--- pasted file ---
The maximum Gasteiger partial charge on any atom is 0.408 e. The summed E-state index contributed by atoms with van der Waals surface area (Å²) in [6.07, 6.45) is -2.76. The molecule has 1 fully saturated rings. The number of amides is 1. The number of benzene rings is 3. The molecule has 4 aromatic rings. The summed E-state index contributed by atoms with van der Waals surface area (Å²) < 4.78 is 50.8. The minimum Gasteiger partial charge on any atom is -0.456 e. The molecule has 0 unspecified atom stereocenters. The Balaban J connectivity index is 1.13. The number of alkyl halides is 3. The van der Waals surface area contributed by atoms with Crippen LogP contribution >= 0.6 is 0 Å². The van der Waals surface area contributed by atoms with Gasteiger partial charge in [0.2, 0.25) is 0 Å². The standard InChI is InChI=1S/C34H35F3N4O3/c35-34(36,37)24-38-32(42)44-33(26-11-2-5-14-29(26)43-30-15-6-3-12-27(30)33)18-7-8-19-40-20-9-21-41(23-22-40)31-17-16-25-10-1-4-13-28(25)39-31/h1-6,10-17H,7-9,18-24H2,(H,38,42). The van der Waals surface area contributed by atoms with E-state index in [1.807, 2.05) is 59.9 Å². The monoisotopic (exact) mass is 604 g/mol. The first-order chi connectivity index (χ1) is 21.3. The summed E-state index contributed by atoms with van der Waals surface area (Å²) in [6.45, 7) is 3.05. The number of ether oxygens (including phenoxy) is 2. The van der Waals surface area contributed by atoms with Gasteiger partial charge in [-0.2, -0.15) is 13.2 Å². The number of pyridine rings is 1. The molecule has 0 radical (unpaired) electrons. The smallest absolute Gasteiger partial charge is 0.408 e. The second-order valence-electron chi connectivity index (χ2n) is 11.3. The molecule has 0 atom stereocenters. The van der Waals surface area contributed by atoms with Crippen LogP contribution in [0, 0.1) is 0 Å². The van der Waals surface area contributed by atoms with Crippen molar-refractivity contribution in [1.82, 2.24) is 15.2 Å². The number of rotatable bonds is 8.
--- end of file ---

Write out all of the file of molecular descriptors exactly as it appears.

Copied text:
The maximum Gasteiger partial charge on any atom is 0.408 e. The summed E-state index contributed by atoms with van der Waals surface area (Å²) in [6.07, 6.45) is -2.76. The molecule has 1 fully saturated rings. The number of amides is 1. The number of benzene rings is 3. The molecule has 4 aromatic rings. The summed E-state index contributed by atoms with van der Waals surface area (Å²) < 4.78 is 50.8. The minimum Gasteiger partial charge on any atom is -0.456 e. The molecule has 0 unspecified atom stereocenters. The Balaban J connectivity index is 1.13. The number of alkyl halides is 3. The van der Waals surface area contributed by atoms with Crippen LogP contribution >= 0.6 is 0 Å². The van der Waals surface area contributed by atoms with Gasteiger partial charge in [0.2, 0.25) is 0 Å². The standard InChI is InChI=1S/C34H35F3N4O3/c35-34(36,37)24-38-32(42)44-33(26-11-2-5-14-29(26)43-30-15-6-3-12-27(30)33)18-7-8-19-40-20-9-21-41(23-22-40)31-17-16-25-10-1-4-13-28(25)39-31/h1-6,10-17H,7-9,18-24H2,(H,38,42). The van der Waals surface area contributed by atoms with E-state index in [1.807, 2.05) is 59.9 Å². The monoisotopic (exact) mass is 604 g/mol. The first-order chi connectivity index (χ1) is 21.3. The summed E-state index contributed by atoms with van der Waals surface area (Å²) in [6.45, 7) is 3.05. The number of ether oxygens (including phenoxy) is 2. The van der Waals surface area contributed by atoms with Gasteiger partial charge in [-0.2, -0.15) is 13.2 Å². The number of pyridine rings is 1. The molecule has 0 radical (unpaired) electrons. The smallest absolute Gasteiger partial charge is 0.408 e. The second-order valence-electron chi connectivity index (χ2n) is 11.3. The molecule has 0 atom stereocenters. The van der Waals surface area contributed by atoms with Crippen LogP contribution in [0, 0.1) is 0 Å². The van der Waals surface area contributed by atoms with Crippen molar-refractivity contribution in [1.82, 2.24) is 15.2 Å². The number of rotatable bonds is 8.